As described in the report, the sense of “shared identity, starting with a core sense of values and beliefs” sets them apart. Reinforcing this sense of separateness, the “conservative Republicans” see themselves as disparaged and mocked by the “liberal elite” and the secular society as a whole. They also believe that they alone have a “special knowledge” and understanding of what is happening in America.

In many ways this sounds like a cult. And a rational person might ask themselves, where do they get these ideas and this “special knowledge?” Which brings us to the unifying source for the world view of the Republican base, Fox News.

“A central part of the collective identity built by conservative Republicans in the current political environment is their belief that they possess knowledge and insight that the majority of Americans – whether too lazy or too misguided to find it for themselves – do not possess. A combination of conservative media outlets are the means by which they have gained this knowledge, led by FOX News (“the truth tellers“), and to a lesser degree conservative talk radio. Their antipathy and distrust toward the mainstream media could not be stronger, and they fiercely defend FOX as the only truly objective news outlet.

Glenn Beck is the recipient of much adulation from this group, particularly from the women (Isn’t that a gruesome thought?). And he has achieved a prominent role in the construction of this conservative catechism. Fully 50% of these focus group participants watch Beck on a daily basis.

So what do they want, these self-identified “conservative Republicans?” First, they want Obama to fail. After that, they yearn for a return to this country's “founding principals”- though they are a bit uncertain on exactly what those principals are - and, of course, the return to “Judeo-Christian values.”

Every movement needs icons, and, for these “conservative Republicans, the role of Old Testament prophet is played by Ronald Reagan. They see the Republican party as stumbling since then, and are defensive, if somewhat embarrassed, by George W. Bush. They are looking for a leader to bring them out of the wilderness. And though divided on whether Sarah Palin has viability as a national candidate, they are united in their admiration of her for portraying true conservative values.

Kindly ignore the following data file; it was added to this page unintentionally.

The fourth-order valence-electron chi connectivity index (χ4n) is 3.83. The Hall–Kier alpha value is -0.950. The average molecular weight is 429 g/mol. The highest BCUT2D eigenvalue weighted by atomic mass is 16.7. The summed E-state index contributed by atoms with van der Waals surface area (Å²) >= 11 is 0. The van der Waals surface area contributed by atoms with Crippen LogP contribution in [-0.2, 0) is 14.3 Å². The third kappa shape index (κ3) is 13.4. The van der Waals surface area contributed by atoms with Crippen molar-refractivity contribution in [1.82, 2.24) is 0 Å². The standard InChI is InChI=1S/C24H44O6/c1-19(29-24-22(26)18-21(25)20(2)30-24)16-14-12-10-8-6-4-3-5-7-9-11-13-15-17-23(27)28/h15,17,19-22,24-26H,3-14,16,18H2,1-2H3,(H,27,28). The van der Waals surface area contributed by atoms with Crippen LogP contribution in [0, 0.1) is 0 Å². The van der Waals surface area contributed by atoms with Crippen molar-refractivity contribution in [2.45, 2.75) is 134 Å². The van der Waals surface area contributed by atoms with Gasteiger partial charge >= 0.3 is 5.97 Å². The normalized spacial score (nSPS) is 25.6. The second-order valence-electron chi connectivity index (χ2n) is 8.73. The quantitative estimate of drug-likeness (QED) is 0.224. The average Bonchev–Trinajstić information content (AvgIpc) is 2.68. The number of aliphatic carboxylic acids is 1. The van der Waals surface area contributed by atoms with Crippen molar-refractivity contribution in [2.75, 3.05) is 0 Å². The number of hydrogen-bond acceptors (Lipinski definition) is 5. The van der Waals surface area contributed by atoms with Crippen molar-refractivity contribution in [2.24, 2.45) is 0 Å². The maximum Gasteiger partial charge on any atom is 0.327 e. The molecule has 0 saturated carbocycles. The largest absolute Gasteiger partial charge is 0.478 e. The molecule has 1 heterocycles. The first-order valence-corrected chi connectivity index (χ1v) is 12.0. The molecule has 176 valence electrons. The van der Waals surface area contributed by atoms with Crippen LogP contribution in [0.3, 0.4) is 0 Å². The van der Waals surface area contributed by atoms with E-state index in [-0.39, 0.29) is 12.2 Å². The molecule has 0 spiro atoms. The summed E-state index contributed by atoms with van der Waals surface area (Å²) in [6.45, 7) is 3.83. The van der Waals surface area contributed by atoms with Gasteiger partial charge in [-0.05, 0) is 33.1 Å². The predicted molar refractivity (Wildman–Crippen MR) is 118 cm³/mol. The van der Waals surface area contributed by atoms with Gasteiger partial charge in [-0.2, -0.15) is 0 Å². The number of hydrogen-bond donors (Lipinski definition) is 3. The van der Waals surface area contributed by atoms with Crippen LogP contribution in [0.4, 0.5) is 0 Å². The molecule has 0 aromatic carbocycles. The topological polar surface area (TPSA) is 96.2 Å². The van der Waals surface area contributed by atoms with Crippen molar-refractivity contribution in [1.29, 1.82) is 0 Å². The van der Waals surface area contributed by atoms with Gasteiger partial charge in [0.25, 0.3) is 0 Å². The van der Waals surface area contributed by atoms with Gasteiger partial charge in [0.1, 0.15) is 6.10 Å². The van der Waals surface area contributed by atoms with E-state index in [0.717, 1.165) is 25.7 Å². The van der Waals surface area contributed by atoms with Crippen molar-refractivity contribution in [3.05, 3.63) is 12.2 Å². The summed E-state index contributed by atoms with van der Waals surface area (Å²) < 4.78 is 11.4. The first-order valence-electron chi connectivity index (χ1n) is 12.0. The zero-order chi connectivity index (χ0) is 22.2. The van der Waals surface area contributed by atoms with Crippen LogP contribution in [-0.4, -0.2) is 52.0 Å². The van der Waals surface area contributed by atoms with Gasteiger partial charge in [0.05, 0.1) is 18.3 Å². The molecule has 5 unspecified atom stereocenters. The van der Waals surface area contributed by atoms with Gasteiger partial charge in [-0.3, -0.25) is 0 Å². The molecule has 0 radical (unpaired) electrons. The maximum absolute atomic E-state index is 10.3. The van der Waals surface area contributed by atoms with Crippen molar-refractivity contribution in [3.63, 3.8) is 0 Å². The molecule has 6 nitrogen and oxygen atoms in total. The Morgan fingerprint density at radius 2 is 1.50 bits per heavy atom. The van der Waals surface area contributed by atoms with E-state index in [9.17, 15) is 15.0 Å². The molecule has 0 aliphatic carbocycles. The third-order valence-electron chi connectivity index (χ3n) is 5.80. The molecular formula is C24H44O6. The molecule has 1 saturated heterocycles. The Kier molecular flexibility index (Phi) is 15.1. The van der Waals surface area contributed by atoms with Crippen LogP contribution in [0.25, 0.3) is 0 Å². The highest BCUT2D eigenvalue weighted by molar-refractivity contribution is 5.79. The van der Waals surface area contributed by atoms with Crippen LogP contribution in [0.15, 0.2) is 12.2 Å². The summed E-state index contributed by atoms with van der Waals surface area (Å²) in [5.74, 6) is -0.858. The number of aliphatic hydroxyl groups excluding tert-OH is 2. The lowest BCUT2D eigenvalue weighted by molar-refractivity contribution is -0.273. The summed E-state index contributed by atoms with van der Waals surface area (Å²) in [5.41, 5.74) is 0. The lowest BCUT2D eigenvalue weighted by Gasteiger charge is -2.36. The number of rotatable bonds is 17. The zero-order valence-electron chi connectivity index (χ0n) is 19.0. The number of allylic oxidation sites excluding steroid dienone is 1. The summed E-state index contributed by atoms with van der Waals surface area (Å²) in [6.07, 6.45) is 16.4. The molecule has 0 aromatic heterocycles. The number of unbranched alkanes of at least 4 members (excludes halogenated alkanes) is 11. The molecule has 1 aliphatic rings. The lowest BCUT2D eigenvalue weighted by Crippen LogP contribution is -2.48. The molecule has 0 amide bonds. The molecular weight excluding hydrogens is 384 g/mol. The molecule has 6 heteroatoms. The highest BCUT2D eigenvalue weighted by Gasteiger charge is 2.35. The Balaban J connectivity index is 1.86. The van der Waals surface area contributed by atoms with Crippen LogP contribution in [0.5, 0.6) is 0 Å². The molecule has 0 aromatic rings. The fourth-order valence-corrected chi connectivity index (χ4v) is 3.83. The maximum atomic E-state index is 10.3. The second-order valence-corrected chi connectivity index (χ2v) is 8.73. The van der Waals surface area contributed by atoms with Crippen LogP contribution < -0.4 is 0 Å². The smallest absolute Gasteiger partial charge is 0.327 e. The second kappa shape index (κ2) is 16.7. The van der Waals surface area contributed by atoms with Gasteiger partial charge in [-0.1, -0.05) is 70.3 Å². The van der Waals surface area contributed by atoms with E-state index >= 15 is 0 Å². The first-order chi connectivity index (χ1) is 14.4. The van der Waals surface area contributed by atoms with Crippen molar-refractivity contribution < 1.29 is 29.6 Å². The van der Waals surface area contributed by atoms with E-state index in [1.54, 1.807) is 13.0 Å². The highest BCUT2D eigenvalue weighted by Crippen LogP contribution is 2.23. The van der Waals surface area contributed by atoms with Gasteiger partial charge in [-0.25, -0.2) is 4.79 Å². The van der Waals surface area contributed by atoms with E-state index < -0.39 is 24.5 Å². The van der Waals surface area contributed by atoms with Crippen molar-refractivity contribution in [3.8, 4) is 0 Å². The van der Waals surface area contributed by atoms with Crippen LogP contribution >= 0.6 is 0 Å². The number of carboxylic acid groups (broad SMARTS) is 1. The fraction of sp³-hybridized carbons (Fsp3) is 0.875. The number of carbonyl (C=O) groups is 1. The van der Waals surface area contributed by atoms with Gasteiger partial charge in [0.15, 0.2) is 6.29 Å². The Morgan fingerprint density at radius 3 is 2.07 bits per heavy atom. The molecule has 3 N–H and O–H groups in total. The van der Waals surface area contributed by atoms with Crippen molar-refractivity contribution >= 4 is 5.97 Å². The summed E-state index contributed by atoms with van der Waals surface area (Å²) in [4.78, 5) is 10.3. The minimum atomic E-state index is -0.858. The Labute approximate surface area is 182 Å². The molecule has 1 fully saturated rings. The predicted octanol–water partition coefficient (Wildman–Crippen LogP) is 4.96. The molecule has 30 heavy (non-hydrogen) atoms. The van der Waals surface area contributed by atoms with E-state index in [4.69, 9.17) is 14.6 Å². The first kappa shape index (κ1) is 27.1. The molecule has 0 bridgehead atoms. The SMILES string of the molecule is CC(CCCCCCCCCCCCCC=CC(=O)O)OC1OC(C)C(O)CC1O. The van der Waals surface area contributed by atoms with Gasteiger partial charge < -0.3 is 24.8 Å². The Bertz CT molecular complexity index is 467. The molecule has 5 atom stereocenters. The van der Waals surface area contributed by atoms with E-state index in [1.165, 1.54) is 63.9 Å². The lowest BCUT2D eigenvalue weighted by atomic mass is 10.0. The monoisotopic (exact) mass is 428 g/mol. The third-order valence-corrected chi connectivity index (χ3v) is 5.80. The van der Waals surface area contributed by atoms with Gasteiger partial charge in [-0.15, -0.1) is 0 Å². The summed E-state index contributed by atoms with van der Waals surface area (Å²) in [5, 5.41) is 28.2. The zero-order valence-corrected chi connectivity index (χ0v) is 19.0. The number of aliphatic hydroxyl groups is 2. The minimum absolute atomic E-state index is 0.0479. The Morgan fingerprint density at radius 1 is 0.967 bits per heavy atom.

Suffice it to say that, according to the report, “The independent voters in our groups clearly viewed these issues very, very differently.”

So this is the dilemma facing Republican leaders (whoever they may be); how to secure the base that has been marinating in the oddest combination of fear and phobia, while simultaneously appealing to the independent conservatives who see the entire construct of fearing the socialist/Maoist/terrorists cabal as, at best, gross rhetorical excess. Can they secure the base while appealing to the more rational?

This is not just a problem for the Republican party, but for the nation as a whole. Can we somehow assimilate a subset of citizens who are continually spoon-fed fear of conspiracies. Can we talk them off the ledge? Do we even need to try? Or will they find their own way home after a few years, when the “Brownshirts” don’t march down Pennsylvania Avenue, the millions don’t take to the streets waving Obama’s “Little Red Book”, the economy sputters back to relative health, and the sky doesn’t fall?